Apr 15, 2010

Re-thinking the Cabin (Carole)

I didn't grow up in an environment where people had second homes.  But when I moved to the mid-west I found that many people (even people with the most modest of means, it seemed) had a lake house.  This was astonishing to me.

But like any red-blooded American woman I began to think, "Wouldn't that be GREAT to have a lake house??"  Or a mountain cabin, or a beach house or a vacation home or whatever this kind of 2nd home is called in your area.  Something I'd never considered before in my life, suddenly became something I really wanted in my future.  It just sounded so relaxing. . .

Luckily I have a wise mother-in-law.  She mentioned to me about 20 years ago that she didn't understand the whole 2nd home idea.  I was shocked.  I knew she had many, many friends who had cabins and lake houses.  How could she think this??  Then she told me why she wasn't interested:

1.  You feel obligated to go to the same place -- EVERY YEAR.  She wanted the freedom to go somewhere new when she had the inclination to get away -- anywhere in the world.

2.  You have to clean it every time you go and again when you leave.  On the other hand,  every vacation destination pays people to not only clean things up when you leave, but they keep it clean every day that you're their guest.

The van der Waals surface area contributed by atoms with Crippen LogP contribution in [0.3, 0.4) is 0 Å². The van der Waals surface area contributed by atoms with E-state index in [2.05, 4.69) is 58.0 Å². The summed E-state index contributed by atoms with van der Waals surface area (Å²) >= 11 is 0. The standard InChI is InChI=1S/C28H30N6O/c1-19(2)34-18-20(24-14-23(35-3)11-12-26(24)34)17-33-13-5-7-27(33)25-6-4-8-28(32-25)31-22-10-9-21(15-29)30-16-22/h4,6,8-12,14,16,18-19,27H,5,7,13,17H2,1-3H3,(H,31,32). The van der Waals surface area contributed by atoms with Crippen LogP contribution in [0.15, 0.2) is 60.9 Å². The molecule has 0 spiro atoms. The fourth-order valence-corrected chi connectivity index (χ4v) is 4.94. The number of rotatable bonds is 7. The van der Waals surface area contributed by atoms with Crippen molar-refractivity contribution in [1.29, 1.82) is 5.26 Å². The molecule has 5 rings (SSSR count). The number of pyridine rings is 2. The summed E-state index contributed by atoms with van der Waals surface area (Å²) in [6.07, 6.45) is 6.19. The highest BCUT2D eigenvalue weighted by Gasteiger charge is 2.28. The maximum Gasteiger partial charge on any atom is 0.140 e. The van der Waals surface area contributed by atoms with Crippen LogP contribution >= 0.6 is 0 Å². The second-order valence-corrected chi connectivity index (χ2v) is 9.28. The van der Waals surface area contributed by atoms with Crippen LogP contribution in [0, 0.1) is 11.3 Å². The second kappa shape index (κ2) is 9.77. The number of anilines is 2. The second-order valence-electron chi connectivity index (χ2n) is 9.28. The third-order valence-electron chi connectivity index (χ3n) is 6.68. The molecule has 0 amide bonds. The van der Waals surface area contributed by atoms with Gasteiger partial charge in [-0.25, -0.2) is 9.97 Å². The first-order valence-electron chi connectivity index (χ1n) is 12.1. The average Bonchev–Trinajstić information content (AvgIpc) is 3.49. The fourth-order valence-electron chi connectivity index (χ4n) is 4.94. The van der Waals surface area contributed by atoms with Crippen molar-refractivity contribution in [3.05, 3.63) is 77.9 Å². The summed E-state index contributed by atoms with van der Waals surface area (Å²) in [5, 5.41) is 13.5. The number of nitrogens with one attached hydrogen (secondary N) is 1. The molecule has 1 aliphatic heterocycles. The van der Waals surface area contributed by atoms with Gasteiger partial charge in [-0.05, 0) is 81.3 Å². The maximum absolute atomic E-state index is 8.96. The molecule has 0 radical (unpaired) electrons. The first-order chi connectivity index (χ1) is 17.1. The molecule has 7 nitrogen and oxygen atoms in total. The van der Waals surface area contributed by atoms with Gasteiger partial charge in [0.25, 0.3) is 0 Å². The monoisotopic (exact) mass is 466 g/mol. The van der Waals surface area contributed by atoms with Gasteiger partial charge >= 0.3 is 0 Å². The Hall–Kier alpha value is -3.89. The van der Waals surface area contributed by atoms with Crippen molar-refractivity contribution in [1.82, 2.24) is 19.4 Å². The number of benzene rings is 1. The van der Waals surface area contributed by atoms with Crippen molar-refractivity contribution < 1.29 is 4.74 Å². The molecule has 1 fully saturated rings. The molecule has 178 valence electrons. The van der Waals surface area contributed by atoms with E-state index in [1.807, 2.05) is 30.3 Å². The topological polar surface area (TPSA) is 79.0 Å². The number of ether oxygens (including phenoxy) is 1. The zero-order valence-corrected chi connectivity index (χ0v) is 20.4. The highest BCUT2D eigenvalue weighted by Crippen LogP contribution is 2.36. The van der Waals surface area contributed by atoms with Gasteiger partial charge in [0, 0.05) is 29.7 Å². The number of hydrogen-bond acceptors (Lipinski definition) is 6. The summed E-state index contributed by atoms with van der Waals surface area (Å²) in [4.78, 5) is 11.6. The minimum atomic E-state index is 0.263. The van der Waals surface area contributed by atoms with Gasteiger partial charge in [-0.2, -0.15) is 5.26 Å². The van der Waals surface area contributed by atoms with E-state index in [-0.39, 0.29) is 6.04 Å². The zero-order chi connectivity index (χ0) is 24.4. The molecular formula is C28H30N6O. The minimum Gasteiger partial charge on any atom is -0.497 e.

3.  You are always concerned about vandalism (when you're away) and seasonal maintenance.  At your vacation destination, you have none of these concerns.  You waltz in and you waltz out.

4.  Your down payment ALONE on the property (say $20,000) could buy you 50 nights at a hotel charging $400/night.  That's one terrific vacation room!  If your room was only $200/night you'd be able to vacation for 100 days!   And this money doesn't even count your $1000 mortgage payment (and home owners insurance) every month for 15 or 30 years.

I'm not too quick sometimes, but I began to see that her reasons made a whole lot of sense.  I've joined her No Vacation House Club.  Maybe you see a 2nd home as an investment.  That's great.  But I'd personally rather have an investment that didn't require me to clean toilets and kill mice.

To borrow (and alter) my college's motto:  The World is My Vacation House.

2 comments:

Bart said...

I was floored when I first realized that owning things can be more limiting than liberating. The same could be said of house boats or ski boats, too. If you LOVE boating, and want to go all summer long, then it might make sense. But if you're out on the lake four weekends a year, you might just want to rent. Or share.

Sherry said...

The people we regularly house-sit for have a small cabin in Springville that they built with one of those build-your-own cabin "kits." (Can it really be called a "kit" if you are building an entire home out of it?) It's located in Springville (and their home is in Provo) so it's close enough that they can literally spend all summer there. Plus their kids use it all the time. Eric and I have stayed there a few times as well.

Personally, I'd rather have the whole world as my cabin. But their cabin works really well for them, and if I were to go the second-home route, I would choose that one.